If you rated yourself at a five or less, you fall in line with 46 percent of the 5,000 people recently surveyed by the charity Action for Happiness, in collaboration with Do Something Different, on habits that promote happiness.
The happy habits included in the survey are based on the Ten Keys to Happier Living framework, developed by Action for Happiness based on an extensive review of the latest research about what really affects mental wellbeing. Together the Ten Keys spell the acronym GREAT DREAM, as follows:
- Giving: do things for others
- Relating: connect with people
- Exercising: take care of your body
- Appreciating: notice the world around
- Trying out: keep learning new things
- Direction: have goals to look forward to
- Resilience: find ways to bounce back
- Emotion: take a positive approach
- Acceptance: be comfortable with who you are
- Meaning: be part of something bigger
The survey also revealed which habits are most closely related to people’s overall satisfaction with life. All 10 habits were found to be strongly linked to life satisfaction, with Acceptance found to be the habit that predicts it most strongly. Yet Acceptance was also revealed as the habit that people tend to practice the least, generating the lowest average score from the 5,000 respondents.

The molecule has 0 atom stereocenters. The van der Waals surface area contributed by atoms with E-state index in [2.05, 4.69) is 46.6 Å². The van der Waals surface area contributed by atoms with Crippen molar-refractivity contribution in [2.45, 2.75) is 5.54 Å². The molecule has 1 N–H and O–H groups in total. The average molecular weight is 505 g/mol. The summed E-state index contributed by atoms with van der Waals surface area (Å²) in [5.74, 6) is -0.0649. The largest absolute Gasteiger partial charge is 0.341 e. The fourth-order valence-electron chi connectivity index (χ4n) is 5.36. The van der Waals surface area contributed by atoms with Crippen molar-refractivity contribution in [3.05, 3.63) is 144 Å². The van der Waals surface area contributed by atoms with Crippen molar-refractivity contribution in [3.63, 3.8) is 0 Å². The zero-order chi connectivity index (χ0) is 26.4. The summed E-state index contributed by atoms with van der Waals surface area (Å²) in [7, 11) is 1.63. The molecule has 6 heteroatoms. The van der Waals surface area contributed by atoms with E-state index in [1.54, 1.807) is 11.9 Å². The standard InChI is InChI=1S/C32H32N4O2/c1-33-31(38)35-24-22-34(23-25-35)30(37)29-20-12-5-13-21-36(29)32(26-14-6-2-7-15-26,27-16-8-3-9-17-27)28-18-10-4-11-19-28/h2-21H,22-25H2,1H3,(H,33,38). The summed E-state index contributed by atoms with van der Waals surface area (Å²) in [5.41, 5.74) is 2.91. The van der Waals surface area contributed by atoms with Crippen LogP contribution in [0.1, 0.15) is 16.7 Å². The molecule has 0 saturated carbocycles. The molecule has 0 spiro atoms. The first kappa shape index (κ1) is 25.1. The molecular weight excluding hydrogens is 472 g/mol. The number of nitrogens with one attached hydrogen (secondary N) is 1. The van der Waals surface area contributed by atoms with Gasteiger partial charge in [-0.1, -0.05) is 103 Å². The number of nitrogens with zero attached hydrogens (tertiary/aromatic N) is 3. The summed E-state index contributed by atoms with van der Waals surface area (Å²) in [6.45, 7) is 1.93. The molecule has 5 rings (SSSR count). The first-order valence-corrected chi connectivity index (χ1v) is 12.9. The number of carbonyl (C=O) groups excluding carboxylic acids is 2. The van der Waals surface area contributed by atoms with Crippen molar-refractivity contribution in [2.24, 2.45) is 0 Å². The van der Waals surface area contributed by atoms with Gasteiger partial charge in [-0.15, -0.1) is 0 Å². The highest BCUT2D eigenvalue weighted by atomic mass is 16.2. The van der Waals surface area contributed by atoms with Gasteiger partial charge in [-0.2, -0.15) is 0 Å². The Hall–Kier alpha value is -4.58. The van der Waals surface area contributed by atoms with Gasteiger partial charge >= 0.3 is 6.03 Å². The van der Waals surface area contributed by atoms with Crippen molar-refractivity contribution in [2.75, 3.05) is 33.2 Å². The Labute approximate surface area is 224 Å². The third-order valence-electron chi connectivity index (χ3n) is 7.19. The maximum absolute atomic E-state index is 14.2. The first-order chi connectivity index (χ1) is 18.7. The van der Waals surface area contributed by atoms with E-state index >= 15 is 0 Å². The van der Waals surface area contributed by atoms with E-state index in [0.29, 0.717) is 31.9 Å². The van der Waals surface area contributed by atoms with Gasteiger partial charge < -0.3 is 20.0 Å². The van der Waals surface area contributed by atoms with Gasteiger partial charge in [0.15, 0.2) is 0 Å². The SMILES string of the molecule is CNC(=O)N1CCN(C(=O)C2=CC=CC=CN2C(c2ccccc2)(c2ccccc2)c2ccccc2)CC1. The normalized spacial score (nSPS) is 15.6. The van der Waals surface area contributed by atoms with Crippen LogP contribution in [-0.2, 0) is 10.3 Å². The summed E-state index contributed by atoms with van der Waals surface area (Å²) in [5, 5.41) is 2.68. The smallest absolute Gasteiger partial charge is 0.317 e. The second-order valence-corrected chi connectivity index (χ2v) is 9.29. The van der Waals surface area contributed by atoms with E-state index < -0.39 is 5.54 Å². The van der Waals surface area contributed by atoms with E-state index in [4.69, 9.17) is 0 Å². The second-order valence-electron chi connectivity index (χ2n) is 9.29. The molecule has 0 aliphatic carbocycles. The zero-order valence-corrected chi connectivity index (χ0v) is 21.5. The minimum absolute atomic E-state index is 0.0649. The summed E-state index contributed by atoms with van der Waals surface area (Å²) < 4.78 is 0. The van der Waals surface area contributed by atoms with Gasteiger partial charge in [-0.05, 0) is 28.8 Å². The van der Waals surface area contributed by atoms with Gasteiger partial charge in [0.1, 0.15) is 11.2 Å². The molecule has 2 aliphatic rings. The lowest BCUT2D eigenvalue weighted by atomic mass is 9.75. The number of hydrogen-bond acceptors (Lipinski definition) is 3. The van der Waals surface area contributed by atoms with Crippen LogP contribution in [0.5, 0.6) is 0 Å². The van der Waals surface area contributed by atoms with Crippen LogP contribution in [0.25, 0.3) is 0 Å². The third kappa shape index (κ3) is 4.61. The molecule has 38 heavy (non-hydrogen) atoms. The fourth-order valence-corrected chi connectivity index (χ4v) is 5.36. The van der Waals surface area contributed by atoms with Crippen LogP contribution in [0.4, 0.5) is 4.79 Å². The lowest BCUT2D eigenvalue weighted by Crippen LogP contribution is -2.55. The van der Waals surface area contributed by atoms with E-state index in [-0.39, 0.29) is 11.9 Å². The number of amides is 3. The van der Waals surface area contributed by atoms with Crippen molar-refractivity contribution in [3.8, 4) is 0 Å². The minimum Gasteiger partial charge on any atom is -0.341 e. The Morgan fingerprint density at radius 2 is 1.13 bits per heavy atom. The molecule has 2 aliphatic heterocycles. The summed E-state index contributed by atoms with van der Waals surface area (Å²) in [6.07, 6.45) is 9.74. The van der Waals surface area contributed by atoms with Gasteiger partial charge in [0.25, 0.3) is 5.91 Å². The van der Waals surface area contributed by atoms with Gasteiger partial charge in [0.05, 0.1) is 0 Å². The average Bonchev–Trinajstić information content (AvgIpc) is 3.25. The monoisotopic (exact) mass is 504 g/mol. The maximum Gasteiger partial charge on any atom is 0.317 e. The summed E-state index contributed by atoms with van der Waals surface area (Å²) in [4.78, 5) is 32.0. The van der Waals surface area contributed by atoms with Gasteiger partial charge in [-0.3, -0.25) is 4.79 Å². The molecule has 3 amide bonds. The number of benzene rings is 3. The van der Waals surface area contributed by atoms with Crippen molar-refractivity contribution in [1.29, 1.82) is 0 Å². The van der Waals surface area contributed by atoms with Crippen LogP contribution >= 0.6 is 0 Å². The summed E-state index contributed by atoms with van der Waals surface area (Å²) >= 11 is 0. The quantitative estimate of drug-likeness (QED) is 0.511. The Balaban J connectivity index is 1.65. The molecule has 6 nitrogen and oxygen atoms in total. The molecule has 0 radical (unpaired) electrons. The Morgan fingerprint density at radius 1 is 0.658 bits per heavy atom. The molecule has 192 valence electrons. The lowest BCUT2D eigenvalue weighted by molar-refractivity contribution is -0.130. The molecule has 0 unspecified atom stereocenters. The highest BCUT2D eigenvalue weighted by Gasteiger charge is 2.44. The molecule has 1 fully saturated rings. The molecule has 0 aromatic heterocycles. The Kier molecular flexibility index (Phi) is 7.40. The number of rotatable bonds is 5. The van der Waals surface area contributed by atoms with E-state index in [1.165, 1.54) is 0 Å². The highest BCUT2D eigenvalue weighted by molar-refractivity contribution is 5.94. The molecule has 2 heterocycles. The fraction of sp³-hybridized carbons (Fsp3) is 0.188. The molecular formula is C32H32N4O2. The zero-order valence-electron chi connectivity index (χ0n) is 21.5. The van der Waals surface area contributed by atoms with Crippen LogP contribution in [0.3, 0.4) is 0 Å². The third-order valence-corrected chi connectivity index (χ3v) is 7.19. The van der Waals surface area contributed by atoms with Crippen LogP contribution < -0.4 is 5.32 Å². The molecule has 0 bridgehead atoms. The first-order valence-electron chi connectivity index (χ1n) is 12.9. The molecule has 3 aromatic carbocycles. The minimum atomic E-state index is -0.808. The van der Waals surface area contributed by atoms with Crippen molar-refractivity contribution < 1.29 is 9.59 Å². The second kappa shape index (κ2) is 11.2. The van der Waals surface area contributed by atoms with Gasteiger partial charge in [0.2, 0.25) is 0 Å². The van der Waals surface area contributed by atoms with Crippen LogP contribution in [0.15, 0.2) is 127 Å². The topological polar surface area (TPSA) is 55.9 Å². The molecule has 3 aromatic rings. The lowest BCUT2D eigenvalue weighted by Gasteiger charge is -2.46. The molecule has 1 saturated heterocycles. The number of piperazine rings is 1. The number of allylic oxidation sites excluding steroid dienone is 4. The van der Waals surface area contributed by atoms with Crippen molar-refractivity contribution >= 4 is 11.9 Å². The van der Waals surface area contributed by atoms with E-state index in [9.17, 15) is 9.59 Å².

When answering the Acceptance question, people’s average rating was just 5.56 out of 10. Only 5% of people put themselves at a 10 on the Acceptance habit. Around one in five people (19%) scored an 8 or 9; Less than a third (30%) scored a 6 or 7; and almost half (46%) of people rated themselves at 5 or less.
Dr. Mark Williamson, Director of Action for Happiness, said: “Our society puts huge pressure on us to be successful and to constantly compare ourselves with others. This causes a great deal of unhappiness and anxiety. These findings remind us that if we can learn to be more accepting of ourselves as we really are, we’re likely to be much happier. The results also confirm us that our day-to-day habits have a much bigger impact on our happiness than we might imagine.”
Source: University of Hertfordshire